Thursday, June 2, 2011

The Big Questions

I spent this past Memorial Day weekend in one of my new favorite places in the world - Massachusetts.  Specifically, at Marc's parents' beautiful home near Boston.  The weekend was so peaceful but also stimulating - the LeVasseurs a philosophical, intellectual family that can debate, theorize, and just plain converse until the sun comes up.  Especially when there's excellent wine involved!

For a variety of reasons, on the train ride home, Marc started asking me some Big Questions.  Questions about how I deal with my undefined faith and if it bothers me that I don't have something solid that I believe in, the way Christians believe with all their soul that Jesus is the son of God, for example.  Does it bother me that I don't have a defined belief for what has happened to my loved ones that have passed away?

Marc has always been one to ask the Big Questions that mankind has never found an answer for.  What is the meaning of life?  His endlessly inquisitive mind has lead me to realize that mine is startlingly uninquisitive.  Or rather - it doesn't bother me that no one has the answers.  To me, spirituality and all those Big Questions are very personal things that slowly unfold.

When I was a kid, we didn't really go to church.  My mom was raised Episcopalian, but she never connected with a church when we were little and so we just never went.  I never believed in Christianity - it just never resonated with me.  I think it's something you have to fervently believe, and I didn't - it was almost an instinctive lack of belief.  This didn't bother me because I couldn't really imagine living differently.

For a long time I identified as an atheist, until I got older and realized if I couldn't have belief in a God, where was I getting this assurance that there isn't one?  I changed my label to agnostic with no existential crisis or fanfare.

In college, one of my favorite professors and mentors would always reference The Universe.  "The Universe will take care of you, The Universe will show you."  It endeared her to me further and I liked the idea.  I found that after I graduated, I thought and spoke in those terms more and more, and it was the first time I felt the need to have a spiritual connection or some kind of faith.  I wasn't able to define it anymore than "the universe," and I wasn't even sure I believed there was a fate or a way in which the universe provides.  But I was comforted by it.  After spending nearly your entire life in the school system and then college where everything has an order and is mapped out for you, going out on your own without any kind of organizational system is scary.  I needed an anchor, even if it was a vague one.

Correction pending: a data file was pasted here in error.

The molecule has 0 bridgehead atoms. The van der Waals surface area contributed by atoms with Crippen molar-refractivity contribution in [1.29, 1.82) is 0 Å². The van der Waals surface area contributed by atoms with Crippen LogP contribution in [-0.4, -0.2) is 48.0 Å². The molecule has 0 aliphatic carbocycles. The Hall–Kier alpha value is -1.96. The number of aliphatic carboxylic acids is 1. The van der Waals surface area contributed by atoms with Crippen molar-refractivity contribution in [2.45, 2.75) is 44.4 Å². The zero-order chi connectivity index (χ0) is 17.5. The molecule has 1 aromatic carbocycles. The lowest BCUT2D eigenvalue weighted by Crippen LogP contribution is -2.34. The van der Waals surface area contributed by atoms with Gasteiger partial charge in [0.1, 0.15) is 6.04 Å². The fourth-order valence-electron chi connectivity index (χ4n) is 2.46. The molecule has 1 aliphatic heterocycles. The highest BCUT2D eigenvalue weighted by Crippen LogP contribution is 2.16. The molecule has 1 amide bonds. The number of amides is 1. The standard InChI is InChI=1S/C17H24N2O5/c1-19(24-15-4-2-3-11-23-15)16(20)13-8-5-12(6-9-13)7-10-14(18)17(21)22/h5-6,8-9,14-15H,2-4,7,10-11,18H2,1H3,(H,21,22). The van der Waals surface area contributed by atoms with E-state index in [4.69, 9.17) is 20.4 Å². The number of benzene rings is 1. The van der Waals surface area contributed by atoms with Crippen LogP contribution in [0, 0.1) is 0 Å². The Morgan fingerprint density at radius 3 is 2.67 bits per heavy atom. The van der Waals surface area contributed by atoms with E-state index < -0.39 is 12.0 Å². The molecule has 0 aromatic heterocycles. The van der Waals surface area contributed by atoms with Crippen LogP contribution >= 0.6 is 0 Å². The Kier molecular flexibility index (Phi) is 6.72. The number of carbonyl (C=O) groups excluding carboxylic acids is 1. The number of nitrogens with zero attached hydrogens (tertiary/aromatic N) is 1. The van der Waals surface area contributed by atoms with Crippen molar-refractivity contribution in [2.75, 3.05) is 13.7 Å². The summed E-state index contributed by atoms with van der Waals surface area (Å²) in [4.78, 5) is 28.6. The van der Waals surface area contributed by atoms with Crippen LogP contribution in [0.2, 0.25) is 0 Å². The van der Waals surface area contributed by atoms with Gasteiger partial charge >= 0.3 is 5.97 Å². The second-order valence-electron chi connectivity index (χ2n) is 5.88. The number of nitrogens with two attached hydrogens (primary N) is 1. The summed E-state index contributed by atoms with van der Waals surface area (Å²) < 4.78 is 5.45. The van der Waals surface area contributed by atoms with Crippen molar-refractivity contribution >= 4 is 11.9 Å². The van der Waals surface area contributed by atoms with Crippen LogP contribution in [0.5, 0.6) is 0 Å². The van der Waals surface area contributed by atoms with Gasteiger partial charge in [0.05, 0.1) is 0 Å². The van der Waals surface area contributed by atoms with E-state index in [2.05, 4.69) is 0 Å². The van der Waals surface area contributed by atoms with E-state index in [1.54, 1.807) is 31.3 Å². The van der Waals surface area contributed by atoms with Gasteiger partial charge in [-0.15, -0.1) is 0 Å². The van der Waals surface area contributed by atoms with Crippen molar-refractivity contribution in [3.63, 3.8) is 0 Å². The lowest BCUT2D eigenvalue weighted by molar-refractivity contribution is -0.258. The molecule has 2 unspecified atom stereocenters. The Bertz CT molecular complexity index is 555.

Here's where yoga really entered the picture.  The year after I graduated college, I started taking a gentle Hatha Yoga class that was pure stretching and relaxation - very little physical challenge and not a chaturanga in sight.  Because there was so little physical demand, which was new for me in a yoga class, I really began focusing the mind.  Eventually, these gentle classes started to feel like my very own church.  I'd dedicate one class to my mom, one to a friend in need, one to myself to try to wish for more strength or whatever you might think of.  I really loved how it felt and was very comforted by it.  It really showed me that I had some kind of space inside me that needed filling up by something spiritual.

Fast forward to today, and I've learned so much about yoga philosophy, meditation techniques, Sanskrit chants, even the Hindu gods and goddesses.  However, I still feel about the same as I did once I turned those gentle yoga classes into church.  I don't have any specific belief.  Ironically, two of my best friends in the world are very devout Christians (and shining examples of all that is good in Christianity!).  It helps to have them to listen and bounce ideas off of when we get into spiritual discussions.

I do wish I had a rock solid belief system.  I often find myself on a difficult meditation day - or a day when I skip meditation altogether - wondering what exactly I'm doing.  Am I praying to someone?  To myself?  If I'm not praying, who or what am I exactly communing with?  I know that I'm still very young and I have a lot of faith that my own spirituality and belief system will develop if I just keep practicing.


What about you, readers?  Is faith and belief something you struggle with - struggling to define it or struggling to maintain it?  Are you testing the waters or have you even decided any kind of spiritual connection isn't something you need?  I'd love to hear opinions.  Until next time...Namaste and enjoy beautiful June!

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